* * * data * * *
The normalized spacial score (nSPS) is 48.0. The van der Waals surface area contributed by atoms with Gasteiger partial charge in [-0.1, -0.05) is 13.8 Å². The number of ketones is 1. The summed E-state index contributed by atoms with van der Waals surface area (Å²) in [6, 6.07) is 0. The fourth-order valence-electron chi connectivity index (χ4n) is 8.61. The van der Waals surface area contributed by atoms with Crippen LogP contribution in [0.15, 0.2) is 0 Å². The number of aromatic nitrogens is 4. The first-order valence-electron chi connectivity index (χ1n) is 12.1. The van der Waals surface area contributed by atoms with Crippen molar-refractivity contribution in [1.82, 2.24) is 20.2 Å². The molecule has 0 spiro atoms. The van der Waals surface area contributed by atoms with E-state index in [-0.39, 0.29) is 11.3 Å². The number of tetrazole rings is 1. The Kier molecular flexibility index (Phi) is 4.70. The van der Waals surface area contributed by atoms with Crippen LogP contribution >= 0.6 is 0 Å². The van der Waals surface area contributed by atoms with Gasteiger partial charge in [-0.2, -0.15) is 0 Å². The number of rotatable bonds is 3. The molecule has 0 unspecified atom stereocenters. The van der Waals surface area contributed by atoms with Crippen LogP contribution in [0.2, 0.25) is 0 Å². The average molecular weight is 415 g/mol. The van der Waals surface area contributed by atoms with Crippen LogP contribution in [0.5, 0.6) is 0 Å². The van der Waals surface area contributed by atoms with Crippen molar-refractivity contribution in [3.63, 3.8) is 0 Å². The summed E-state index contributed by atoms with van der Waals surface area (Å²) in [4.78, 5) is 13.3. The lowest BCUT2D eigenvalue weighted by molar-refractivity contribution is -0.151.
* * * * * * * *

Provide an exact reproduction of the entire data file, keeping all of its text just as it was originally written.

The normalized spacial score (nSPS) is 48.0. The van der Waals surface area contributed by atoms with Gasteiger partial charge in [-0.1, -0.05) is 13.8 Å². The number of ketones is 1. The summed E-state index contributed by atoms with van der Waals surface area (Å²) in [6, 6.07) is 0. The fourth-order valence-electron chi connectivity index (χ4n) is 8.61. The van der Waals surface area contributed by atoms with Crippen LogP contribution in [0.15, 0.2) is 0 Å². The number of aromatic nitrogens is 4. The first-order valence-electron chi connectivity index (χ1n) is 12.1. The van der Waals surface area contributed by atoms with Crippen molar-refractivity contribution in [1.82, 2.24) is 20.2 Å². The molecule has 0 spiro atoms. The van der Waals surface area contributed by atoms with E-state index in [-0.39, 0.29) is 11.3 Å². The number of tetrazole rings is 1. The Kier molecular flexibility index (Phi) is 4.70. The van der Waals surface area contributed by atoms with Crippen LogP contribution >= 0.6 is 0 Å². The van der Waals surface area contributed by atoms with Gasteiger partial charge in [-0.2, -0.15) is 0 Å². The number of rotatable bonds is 3. The molecule has 0 unspecified atom stereocenters. The van der Waals surface area contributed by atoms with Crippen LogP contribution in [0.2, 0.25) is 0 Å². The average molecular weight is 415 g/mol. The van der Waals surface area contributed by atoms with Crippen LogP contribution in [0.5, 0.6) is 0 Å². The van der Waals surface area contributed by atoms with Crippen molar-refractivity contribution in [3.63, 3.8) is 0 Å². The summed E-state index contributed by atoms with van der Waals surface area (Å²) in [4.78, 5) is 13.3. The lowest BCUT2D eigenvalue weighted by molar-refractivity contribution is -0.151.